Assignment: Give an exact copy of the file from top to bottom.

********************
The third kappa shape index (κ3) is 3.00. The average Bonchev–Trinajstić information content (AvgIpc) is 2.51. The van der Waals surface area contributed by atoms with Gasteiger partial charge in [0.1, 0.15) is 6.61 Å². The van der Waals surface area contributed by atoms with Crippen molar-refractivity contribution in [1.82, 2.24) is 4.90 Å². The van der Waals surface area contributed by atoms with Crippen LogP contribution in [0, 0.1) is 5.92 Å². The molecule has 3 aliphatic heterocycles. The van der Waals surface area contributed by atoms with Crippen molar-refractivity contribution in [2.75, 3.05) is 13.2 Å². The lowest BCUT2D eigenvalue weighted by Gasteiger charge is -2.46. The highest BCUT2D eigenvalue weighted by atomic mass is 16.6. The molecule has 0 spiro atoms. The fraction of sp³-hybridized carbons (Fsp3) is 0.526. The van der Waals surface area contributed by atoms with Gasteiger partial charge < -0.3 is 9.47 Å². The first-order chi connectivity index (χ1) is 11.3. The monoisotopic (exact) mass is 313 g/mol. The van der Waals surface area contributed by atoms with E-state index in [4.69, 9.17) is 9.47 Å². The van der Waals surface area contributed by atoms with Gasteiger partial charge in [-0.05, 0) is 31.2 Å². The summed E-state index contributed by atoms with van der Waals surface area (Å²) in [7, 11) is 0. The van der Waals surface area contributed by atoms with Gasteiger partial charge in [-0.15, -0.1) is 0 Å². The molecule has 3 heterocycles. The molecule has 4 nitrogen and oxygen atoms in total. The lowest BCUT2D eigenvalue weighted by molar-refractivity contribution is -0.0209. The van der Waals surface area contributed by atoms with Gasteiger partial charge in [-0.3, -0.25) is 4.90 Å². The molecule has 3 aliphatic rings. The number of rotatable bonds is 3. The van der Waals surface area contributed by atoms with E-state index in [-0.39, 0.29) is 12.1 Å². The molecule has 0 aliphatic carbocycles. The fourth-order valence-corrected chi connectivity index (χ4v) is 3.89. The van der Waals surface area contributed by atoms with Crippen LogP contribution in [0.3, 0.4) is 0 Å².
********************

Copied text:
The third kappa shape index (κ3) is 3.00. The average Bonchev–Trinajstić information content (AvgIpc) is 2.51. The van der Waals surface area contributed by atoms with Gasteiger partial charge in [0.1, 0.15) is 6.61 Å². The van der Waals surface area contributed by atoms with Crippen molar-refractivity contribution in [1.82, 2.24) is 4.90 Å². The van der Waals surface area contributed by atoms with Crippen LogP contribution in [0, 0.1) is 5.92 Å². The molecule has 3 aliphatic heterocycles. The van der Waals surface area contributed by atoms with Crippen molar-refractivity contribution in [2.75, 3.05) is 13.2 Å². The lowest BCUT2D eigenvalue weighted by Gasteiger charge is -2.46. The highest BCUT2D eigenvalue weighted by atomic mass is 16.6. The molecule has 0 spiro atoms. The fraction of sp³-hybridized carbons (Fsp3) is 0.526. The van der Waals surface area contributed by atoms with Gasteiger partial charge < -0.3 is 9.47 Å². The first-order chi connectivity index (χ1) is 11.3. The monoisotopic (exact) mass is 313 g/mol. The van der Waals surface area contributed by atoms with E-state index in [4.69, 9.17) is 9.47 Å². The van der Waals surface area contributed by atoms with Gasteiger partial charge in [-0.05, 0) is 31.2 Å². The summed E-state index contributed by atoms with van der Waals surface area (Å²) in [7, 11) is 0. The van der Waals surface area contributed by atoms with Gasteiger partial charge in [-0.15, -0.1) is 0 Å². The molecule has 3 heterocycles. The molecule has 4 nitrogen and oxygen atoms in total. The lowest BCUT2D eigenvalue weighted by molar-refractivity contribution is -0.0209. The van der Waals surface area contributed by atoms with Gasteiger partial charge in [-0.3, -0.25) is 4.90 Å². The molecule has 3 aliphatic rings. The number of rotatable bonds is 3. The van der Waals surface area contributed by atoms with E-state index in [-0.39, 0.29) is 12.1 Å². The molecule has 0 aliphatic carbocycles. The fourth-order valence-corrected chi connectivity index (χ4v) is 3.89. The van der Waals surface area contributed by atoms with Crippen LogP contribution in [0.3, 0.4) is 0 Å².